Three Easy Ways to Help Protect Yourself from Fraud and Identity Theft
Key points about: how to protect yourself from identity theft and credit card fraud
Regularly checking your credit report and score can help detect irregularities that may point to fraud.
Strengthening your login practices can reinforce your account security, such as using different passwords for different accounts and enabling two-factor authentication.
Carefully reviewing your monthly credit card statement is one way to spot fraudulent charges.
In recent years, information security has become a frequently discussed topic. And no wonder—data provided by the Federal Trade Commission shows that Americans lost more than $5.8 billion to fraud in 2021, over a 70% increase from 2020. Consider these three tips to help protect yourself from credit card fraud and identity theft.
1. Know your credit score
Many people only find out they’ve become a victim of identity theft after they’ve had a loan application rejected. But instead of waiting until after the fact, consider being proactive by regularly checking your credit report and score for irregular activity and changes.
2. Strengthen your passwords
It can be difficult to manage the login information for all your online accounts, but you still shouldn’t have simple passwords or reuse the same ones for multiple websites. Instead, try using a password manager to ensure your credentials aren’t easily stolen.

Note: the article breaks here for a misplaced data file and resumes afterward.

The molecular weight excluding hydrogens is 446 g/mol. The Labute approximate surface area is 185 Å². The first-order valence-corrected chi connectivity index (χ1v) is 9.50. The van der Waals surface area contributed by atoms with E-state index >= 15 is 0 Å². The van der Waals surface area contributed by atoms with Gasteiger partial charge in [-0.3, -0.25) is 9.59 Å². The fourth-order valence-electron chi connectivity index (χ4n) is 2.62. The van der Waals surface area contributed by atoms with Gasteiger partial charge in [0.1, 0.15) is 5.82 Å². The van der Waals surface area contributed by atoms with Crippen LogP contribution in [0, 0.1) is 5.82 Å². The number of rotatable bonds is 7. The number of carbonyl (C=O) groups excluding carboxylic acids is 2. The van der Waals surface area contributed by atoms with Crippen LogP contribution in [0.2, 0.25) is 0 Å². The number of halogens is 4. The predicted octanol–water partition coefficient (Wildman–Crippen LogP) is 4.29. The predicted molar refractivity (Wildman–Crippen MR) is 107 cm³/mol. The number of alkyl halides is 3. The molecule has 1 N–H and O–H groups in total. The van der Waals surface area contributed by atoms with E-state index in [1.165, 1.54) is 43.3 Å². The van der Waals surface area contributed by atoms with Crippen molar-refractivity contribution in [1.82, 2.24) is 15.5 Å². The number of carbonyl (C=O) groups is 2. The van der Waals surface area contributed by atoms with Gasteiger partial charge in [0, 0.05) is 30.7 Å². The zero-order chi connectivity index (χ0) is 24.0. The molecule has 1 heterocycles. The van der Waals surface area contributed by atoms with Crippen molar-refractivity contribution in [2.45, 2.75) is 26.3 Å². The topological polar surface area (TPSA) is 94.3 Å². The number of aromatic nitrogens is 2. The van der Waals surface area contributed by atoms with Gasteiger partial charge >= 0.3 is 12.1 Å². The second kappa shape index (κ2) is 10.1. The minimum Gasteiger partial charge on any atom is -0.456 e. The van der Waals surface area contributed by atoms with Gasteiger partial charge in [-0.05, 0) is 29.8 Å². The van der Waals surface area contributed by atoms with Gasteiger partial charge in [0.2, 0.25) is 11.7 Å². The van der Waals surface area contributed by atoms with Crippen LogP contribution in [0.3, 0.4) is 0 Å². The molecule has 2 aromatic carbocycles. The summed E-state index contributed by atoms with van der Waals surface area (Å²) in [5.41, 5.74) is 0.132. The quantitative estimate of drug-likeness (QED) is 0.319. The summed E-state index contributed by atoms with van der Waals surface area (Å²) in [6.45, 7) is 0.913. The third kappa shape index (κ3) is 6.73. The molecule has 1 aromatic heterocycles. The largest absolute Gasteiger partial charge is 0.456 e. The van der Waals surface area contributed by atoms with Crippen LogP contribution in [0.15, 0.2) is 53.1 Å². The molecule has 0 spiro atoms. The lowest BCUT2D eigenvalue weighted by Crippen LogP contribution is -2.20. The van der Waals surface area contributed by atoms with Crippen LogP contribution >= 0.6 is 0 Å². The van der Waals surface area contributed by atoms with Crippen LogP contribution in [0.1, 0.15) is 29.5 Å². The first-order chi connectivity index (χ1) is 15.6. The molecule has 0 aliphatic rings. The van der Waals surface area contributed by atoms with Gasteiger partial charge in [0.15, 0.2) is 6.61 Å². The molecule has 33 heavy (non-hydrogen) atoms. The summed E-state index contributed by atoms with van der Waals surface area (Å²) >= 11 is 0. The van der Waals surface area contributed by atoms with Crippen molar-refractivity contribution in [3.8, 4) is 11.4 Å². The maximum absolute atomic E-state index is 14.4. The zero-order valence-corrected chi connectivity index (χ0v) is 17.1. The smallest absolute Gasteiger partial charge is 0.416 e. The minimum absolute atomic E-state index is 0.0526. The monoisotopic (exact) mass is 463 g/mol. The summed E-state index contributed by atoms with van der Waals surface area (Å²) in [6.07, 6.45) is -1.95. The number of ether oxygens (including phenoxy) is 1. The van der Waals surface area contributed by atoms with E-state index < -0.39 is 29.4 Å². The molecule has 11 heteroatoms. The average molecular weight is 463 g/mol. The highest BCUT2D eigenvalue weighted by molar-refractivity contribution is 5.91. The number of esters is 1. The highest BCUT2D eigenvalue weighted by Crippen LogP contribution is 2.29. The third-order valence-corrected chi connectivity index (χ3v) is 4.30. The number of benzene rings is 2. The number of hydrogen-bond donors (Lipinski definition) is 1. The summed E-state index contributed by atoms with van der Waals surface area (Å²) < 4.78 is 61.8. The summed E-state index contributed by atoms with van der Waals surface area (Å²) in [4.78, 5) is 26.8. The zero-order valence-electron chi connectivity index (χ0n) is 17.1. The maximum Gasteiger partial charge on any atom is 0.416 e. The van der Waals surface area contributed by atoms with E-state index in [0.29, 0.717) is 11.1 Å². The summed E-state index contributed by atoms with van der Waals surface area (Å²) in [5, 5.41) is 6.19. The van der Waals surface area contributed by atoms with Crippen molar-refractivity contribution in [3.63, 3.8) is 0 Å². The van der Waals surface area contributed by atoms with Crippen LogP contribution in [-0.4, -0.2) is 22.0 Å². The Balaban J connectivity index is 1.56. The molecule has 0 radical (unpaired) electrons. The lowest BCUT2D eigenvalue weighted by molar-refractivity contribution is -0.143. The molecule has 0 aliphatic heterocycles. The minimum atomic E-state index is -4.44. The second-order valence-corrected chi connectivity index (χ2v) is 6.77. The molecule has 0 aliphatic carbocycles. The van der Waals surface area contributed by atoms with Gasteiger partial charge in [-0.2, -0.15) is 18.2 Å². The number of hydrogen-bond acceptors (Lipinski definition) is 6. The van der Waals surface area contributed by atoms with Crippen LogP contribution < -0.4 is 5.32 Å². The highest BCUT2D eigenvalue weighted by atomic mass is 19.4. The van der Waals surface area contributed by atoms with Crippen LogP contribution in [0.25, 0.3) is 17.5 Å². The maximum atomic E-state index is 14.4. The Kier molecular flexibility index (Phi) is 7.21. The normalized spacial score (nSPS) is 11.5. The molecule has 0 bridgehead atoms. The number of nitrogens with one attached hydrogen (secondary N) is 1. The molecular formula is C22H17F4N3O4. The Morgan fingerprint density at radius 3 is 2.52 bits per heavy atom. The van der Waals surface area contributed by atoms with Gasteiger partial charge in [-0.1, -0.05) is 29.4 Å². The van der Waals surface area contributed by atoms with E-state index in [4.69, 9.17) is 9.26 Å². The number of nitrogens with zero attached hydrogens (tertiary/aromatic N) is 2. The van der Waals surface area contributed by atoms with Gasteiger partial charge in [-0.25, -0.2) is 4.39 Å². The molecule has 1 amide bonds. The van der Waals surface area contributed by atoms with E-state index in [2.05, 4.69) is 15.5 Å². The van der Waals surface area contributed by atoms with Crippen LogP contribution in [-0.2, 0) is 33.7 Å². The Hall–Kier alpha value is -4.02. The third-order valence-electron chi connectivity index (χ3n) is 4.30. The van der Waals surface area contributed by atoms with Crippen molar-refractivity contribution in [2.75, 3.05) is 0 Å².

Also, consider enabling two-factor authentication that can help keep your accounts safe even if your password is compromised. Two-factor authentication requires a one-time use code that’s sent to your smartphone before anyone can log in to your account from a new device.
3. Scrutinize your statements
While you may not be able to be 100% protected against identity theft, tracking your credit card spending is a great way to stop fraudsters. By thoroughly checking your monthly billing statements, you can look for purchases you don’t recognize and report any suspicious activities to your credit card company.
Did you know?
The Fair Credit Billing Act states that credit card users have a $50 maximum liability in the case of fraud. And some credit card issuers have additional policies to protect cardmembers. For example, at Discover, you’re never held responsible for unauthorized purchases on your Discover Card.1
Cybercriminals change their tactics all the time, but by taking these three proactive steps, you can help protect yourself from credit card fraud and keep your information—and your financial life—as secure as possible.
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